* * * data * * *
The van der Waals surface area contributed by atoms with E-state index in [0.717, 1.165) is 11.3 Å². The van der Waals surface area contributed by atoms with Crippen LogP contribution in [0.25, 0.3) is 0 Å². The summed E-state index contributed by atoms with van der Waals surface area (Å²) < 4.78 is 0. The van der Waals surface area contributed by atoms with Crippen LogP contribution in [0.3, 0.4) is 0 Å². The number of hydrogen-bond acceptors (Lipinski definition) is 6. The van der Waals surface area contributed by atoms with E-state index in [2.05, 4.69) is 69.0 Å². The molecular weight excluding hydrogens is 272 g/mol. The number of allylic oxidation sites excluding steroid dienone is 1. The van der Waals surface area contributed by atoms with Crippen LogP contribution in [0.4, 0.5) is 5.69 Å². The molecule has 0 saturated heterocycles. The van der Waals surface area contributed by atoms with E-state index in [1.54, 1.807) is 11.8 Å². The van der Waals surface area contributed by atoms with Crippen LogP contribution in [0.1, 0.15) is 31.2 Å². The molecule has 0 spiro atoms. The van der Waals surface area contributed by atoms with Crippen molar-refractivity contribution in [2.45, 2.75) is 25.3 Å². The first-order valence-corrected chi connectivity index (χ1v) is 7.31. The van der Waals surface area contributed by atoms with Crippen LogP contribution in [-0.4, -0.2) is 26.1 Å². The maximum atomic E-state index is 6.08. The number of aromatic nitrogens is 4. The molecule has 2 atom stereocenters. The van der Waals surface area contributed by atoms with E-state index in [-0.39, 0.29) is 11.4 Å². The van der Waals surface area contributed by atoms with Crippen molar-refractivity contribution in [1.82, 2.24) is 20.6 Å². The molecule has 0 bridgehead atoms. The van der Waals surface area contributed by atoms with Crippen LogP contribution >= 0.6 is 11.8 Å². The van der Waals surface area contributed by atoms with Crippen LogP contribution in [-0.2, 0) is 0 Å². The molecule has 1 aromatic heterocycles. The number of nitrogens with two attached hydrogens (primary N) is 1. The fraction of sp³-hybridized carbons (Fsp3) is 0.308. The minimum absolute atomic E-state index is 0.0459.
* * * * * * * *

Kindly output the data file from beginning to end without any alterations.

The van der Waals surface area contributed by atoms with E-state index in [0.717, 1.165) is 11.3 Å². The van der Waals surface area contributed by atoms with Crippen LogP contribution in [0.25, 0.3) is 0 Å². The summed E-state index contributed by atoms with van der Waals surface area (Å²) < 4.78 is 0. The van der Waals surface area contributed by atoms with Crippen LogP contribution in [0.3, 0.4) is 0 Å². The number of hydrogen-bond acceptors (Lipinski definition) is 6. The van der Waals surface area contributed by atoms with E-state index in [2.05, 4.69) is 69.0 Å². The molecular weight excluding hydrogens is 272 g/mol. The number of allylic oxidation sites excluding steroid dienone is 1. The van der Waals surface area contributed by atoms with Crippen LogP contribution in [0.4, 0.5) is 5.69 Å². The molecule has 0 saturated heterocycles. The van der Waals surface area contributed by atoms with E-state index in [1.54, 1.807) is 11.8 Å². The van der Waals surface area contributed by atoms with Crippen LogP contribution in [0.1, 0.15) is 31.2 Å². The molecule has 0 spiro atoms. The van der Waals surface area contributed by atoms with Crippen molar-refractivity contribution in [2.45, 2.75) is 25.3 Å². The first-order valence-corrected chi connectivity index (χ1v) is 7.31. The van der Waals surface area contributed by atoms with Crippen LogP contribution in [-0.4, -0.2) is 26.1 Å². The maximum atomic E-state index is 6.08. The number of aromatic nitrogens is 4. The molecule has 2 atom stereocenters. The van der Waals surface area contributed by atoms with E-state index in [-0.39, 0.29) is 11.4 Å². The van der Waals surface area contributed by atoms with Crippen molar-refractivity contribution in [1.82, 2.24) is 20.6 Å². The molecule has 0 bridgehead atoms. The van der Waals surface area contributed by atoms with Crippen LogP contribution >= 0.6 is 11.8 Å². The van der Waals surface area contributed by atoms with Crippen LogP contribution in [-0.2, 0) is 0 Å². The molecule has 1 aromatic heterocycles. The number of nitrogens with two attached hydrogens (primary N) is 1. The fraction of sp³-hybridized carbons (Fsp3) is 0.308. The minimum absolute atomic E-state index is 0.0459.